SALES of vitamins and minerals had a projected growth of more than 6 percent in 2009 — to $11.2 billion, from $10.6 billion in 2008, according to Mintel, a market research firm. “People tend to take better care of themselves when there are tough economic conditions,” said Joe Fortunato, chief executive of GNC. The opportunity to reach this healthy conscious consumer led to GNC to tap into Arnell Group’s expertise as their Agency of Record.
Arnell’s objective was to focus rebranded communication toward women since the company has been traditionally geared towards men who strive on building muscles. We created multi-channel strategy that included ads, out-of-home, commercials and new product packaging. The goal of the completely new design was to draw women, yet not be off-putting to men.
Along with trying to woo women with new products, Arnell was also tapped to redesign GNC stores and in-store experience with them in mind.
A concept store it calls the “prototype for the future,” opened first at the Ross Park Mall in suburban Pittsburgh; before the national roll-out. The new store experience features brightly colored display cases and photographs on the walls of women doing yoga, men lifting barbells and close-ups of pastel-colored pills.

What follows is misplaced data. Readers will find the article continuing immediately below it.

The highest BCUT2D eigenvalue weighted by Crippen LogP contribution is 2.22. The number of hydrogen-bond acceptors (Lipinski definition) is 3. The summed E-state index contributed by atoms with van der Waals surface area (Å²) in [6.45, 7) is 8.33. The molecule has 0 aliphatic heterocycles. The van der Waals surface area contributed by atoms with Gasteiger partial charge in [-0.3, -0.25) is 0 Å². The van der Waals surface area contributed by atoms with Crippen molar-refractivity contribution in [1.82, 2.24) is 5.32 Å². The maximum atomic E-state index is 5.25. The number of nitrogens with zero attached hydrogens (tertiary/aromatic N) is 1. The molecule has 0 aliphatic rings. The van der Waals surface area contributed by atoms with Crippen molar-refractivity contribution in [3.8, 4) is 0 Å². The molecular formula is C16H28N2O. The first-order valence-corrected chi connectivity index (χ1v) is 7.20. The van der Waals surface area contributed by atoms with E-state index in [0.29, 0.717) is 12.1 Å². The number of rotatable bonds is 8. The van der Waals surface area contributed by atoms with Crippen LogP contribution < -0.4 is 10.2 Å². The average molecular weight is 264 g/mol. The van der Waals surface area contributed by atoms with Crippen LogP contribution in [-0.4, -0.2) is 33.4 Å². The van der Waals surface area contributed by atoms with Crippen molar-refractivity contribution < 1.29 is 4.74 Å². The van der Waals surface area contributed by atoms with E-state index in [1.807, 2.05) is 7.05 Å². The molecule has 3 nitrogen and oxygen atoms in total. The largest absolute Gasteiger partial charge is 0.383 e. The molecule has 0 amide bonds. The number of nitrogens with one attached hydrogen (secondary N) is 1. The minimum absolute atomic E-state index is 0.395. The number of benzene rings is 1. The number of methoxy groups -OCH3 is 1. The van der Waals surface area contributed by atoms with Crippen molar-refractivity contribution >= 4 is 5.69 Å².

“Men are mission-oriented in how they shop,” Beth J. Kaplan, president and chief merchandising and marketing officer at GNC said. “They come into a store very focused, and they know what they want — they may ask a few questions, but they’re very goal-oriented.”
Women, on the other hand, “are more about the shopping experience — they want to look, browse, spend some time and they tend to be less goal oriented,” she said. “We’ve opened up the space enough so that men can be goal oriented and women can spend some time browsing.”